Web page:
In Horns, Ig Perrish grows a pair of horns, and gains a superpower that's also a terrible curse. In Joe Hill's novel, this turns into an exploration of the darkness in human nature, including misogyny and jealousy. But the new movie version, while fun, never brings enough depth to support its misanthropic premise.
Some minor-ish spoilers ahead...
The bottom line is, Horns fails to do justice to its book source material, in a few crucial areas. Director Alexandre Aja and writer Keith Bunin have made some key changes, which have the effect of dumbing down the narrative and making it more plot-oriented — and more of a whodunnit. They've also added a really spoon-feeding voiceover from Ig Perrish, which all too often states the obvious in a really portentous way. (When Ig first grows his horns, the voiceover intones, "Everybody thought I was a devil — and now I looked the part." Way to explain, movie.)
Basically, Horns the movie is a fun "B" movie. It's got some fun set pieces, and some cool moments, and some parts that drag horrendously. It's pretty much your standard-issue horror-comedy, with some fun gross-out scenes and some mildly subversive humor mixed in with "dark" moments of nastiness.
In Horns, Ig (Daniel Radcliffe) has been falsely accused of killing his girlfriend Merrin (Juno Temple). And then one day, he wakes up and he has horns growing out of his forehead. Anybody who looks at Ig's horns reveals his or her most horrible, self-destructive desires, which he can encourage them to carry out. And when Ig touches people, he can see their worst sins. Oh, and snakes gather around him. Ig sets about using his terrible new power to prove his innocence and find out who really killed Merrin. Meanwhile, flashbacks show us how Ig and Merrin met, fell in love, and fell apart before her death.
Just like the book, the movie gets a lot of mileage out of having people, including authority figures and soccer moms, blurt out their most terrible secrets and urges, early on. But where the book keeps digging into the theological and psychological ramifications of all of these ugly revelations, the movie is mostly content to dwell on the ugly surface.
And that's a problem, because without the added weight to hold it down, Horns' wish-fulfillment element starts to feel a bit ugly at times. Ig Perrish is basically your ultimate alienated protagonist — at the start of the story, everybody thinks he's a murderer/rapist, and then he quickly discovers the true depth of everybody's loathing for him, even as he also learns that he's surrounded by terrible human beings. It's sort of a fantasy of being the ultimate misunderstood loner, while also having the power to expose everyone else's hypocrisy and lay bare their true ugliness. Despite looking like the Devil, Ig gets to sit in judgment on everyone else, all the people who've been judging him all this time.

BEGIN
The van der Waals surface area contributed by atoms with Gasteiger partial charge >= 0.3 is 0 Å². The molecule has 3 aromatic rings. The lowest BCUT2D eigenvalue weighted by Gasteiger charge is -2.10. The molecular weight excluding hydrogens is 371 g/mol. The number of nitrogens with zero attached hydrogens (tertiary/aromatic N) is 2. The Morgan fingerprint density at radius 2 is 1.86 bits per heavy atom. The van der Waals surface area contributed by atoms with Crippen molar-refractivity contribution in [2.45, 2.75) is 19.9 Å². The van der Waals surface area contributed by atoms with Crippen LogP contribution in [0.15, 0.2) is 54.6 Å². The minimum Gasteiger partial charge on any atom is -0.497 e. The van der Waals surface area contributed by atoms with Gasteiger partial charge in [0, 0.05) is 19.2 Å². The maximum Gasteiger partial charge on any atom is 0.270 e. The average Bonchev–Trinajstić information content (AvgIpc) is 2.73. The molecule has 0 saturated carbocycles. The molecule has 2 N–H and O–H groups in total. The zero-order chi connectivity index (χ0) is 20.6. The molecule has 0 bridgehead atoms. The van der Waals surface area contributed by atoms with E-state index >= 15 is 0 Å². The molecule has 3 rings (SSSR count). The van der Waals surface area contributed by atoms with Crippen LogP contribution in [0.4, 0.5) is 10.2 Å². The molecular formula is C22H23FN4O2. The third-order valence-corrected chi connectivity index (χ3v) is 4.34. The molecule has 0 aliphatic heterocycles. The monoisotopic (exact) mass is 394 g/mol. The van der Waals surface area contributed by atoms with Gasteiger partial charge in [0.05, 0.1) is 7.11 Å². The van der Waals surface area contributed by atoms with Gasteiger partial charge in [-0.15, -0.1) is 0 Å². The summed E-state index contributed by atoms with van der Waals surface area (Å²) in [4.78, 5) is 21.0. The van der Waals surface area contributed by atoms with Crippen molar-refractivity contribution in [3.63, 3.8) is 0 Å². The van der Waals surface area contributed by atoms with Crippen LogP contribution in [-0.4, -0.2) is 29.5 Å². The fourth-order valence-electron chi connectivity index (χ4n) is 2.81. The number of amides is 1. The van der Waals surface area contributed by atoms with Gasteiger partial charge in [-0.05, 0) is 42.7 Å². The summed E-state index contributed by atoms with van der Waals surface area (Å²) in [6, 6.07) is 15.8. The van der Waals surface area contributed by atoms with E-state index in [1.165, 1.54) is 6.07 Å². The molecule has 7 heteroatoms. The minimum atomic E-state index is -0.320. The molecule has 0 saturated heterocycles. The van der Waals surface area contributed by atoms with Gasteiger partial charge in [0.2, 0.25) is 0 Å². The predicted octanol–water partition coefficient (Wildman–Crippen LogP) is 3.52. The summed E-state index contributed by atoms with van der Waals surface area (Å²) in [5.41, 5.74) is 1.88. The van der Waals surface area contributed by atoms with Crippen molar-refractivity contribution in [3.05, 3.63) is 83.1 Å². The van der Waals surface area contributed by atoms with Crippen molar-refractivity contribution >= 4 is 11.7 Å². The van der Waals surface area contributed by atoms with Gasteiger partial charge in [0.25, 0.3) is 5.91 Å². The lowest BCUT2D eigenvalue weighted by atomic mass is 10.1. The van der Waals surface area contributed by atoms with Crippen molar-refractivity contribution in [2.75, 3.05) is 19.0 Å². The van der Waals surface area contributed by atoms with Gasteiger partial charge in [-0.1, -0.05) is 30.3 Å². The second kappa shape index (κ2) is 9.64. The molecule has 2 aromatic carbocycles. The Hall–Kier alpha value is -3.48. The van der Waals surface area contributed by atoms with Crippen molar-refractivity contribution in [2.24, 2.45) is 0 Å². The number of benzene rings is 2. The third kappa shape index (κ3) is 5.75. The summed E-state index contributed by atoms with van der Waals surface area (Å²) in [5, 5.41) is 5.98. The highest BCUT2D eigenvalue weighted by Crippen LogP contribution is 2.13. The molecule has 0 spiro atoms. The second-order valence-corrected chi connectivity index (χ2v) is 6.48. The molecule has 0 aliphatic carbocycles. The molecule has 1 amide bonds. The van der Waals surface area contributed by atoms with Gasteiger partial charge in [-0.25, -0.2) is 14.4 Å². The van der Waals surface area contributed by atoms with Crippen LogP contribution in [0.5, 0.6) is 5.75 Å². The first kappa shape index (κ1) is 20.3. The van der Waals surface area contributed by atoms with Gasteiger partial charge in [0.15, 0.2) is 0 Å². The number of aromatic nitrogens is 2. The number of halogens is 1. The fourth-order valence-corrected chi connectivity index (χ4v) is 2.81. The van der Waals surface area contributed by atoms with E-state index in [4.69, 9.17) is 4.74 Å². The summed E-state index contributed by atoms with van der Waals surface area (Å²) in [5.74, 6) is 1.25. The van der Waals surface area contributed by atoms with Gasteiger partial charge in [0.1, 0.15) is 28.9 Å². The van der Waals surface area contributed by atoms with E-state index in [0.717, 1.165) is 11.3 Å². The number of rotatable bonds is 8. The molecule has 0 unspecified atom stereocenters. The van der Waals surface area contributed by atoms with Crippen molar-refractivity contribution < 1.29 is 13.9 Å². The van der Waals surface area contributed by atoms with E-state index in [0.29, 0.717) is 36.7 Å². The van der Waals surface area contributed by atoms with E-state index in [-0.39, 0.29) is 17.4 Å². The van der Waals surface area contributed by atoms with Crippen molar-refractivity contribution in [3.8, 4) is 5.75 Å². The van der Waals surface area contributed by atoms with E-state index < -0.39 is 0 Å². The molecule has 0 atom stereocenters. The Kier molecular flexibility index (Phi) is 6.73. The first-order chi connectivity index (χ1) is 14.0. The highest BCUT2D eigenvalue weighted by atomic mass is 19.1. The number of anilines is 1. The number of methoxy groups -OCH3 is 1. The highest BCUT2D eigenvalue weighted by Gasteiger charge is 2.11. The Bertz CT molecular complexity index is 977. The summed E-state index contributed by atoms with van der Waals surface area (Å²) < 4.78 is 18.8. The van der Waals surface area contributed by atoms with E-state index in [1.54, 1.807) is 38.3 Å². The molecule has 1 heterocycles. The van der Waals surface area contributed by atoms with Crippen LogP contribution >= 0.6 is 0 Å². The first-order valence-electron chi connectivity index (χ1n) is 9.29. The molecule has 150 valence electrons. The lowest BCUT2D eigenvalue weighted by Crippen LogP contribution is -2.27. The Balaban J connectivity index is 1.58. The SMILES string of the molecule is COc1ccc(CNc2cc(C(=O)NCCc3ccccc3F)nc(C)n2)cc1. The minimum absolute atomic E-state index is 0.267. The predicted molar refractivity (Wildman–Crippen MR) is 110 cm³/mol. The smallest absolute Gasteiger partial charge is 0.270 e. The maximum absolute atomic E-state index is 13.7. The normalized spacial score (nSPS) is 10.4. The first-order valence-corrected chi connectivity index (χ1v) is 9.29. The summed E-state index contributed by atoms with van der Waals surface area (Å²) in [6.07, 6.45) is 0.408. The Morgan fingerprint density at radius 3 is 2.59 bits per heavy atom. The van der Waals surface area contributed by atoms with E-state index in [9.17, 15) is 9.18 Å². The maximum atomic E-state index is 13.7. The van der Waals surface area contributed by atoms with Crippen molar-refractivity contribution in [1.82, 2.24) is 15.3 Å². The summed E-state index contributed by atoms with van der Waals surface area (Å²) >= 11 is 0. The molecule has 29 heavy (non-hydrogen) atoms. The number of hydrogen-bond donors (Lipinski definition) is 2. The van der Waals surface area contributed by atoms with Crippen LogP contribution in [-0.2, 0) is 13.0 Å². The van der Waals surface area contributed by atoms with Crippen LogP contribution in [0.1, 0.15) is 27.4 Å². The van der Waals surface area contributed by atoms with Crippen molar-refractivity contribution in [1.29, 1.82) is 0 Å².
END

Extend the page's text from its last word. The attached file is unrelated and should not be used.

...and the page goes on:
I guess the movie doesn't sit as well with me as the book, because Ig's superpower feels like only a superpower on film — it's not a way to explore the nature of evil, or the theology of God versus Satan, or any of the other things it is in the book. And this is also where the movie's tonal issues become a problem, because the film can't quite switch from "horror comedy" to "dark psychological exploration" when it needs to. The result feels a bit sadomasochistic at times, without feeling entirely earned.
That said, Horns is a perfectly watchable "B" movie, and is solidly entertaining for most of its two-hour running length. It actually reminded me quite a bit of the movie version of Dean Koontz's Odd Thomas, which was similarly lightweight and mostly pretty fun. Horns is best watched as a midnight movie, with your intoxicant of choice, and possibly as part of a marathon. (And luckily, Horns is available on VOD and iTunes in addition to being in theaters, so this is a possibility right now.)
As Ig, Daniel Radcliffe does a pretty good job of channeling rage and misery, but he doesn't quite engage enough sympathy to make you come along for the ride once he starts wearing snakes on his shoulders and scowling at everyone he meets. On the plus side, his American accent is solid enough.
Aja is a stylish director, who has a bit of fun keeping you guessing as to whether something's a flashback or a present-day sequence. He has some of his best ideas with long static shots, in which he can use the edges of the frame to surprise you with something coming in from one side or another. The claustrophobic little New England town, the diner where Ig and Merrin hang out, and the crawly forest where a lot of the action takes place all feel like real, grungy places.
All in all, Horns is a pleasingly fucked-up supernatural murder mystery, in which some (but not all) Hell breaks loose because of one guy's power to lay bare everyone else's worst natures. There are enough sight gags and clever set pieces to keep you watching, and some of the character depth of Hill's novel still comes through (particularly in the flashbacks.) It's not particularly deep, but it's a fun ride.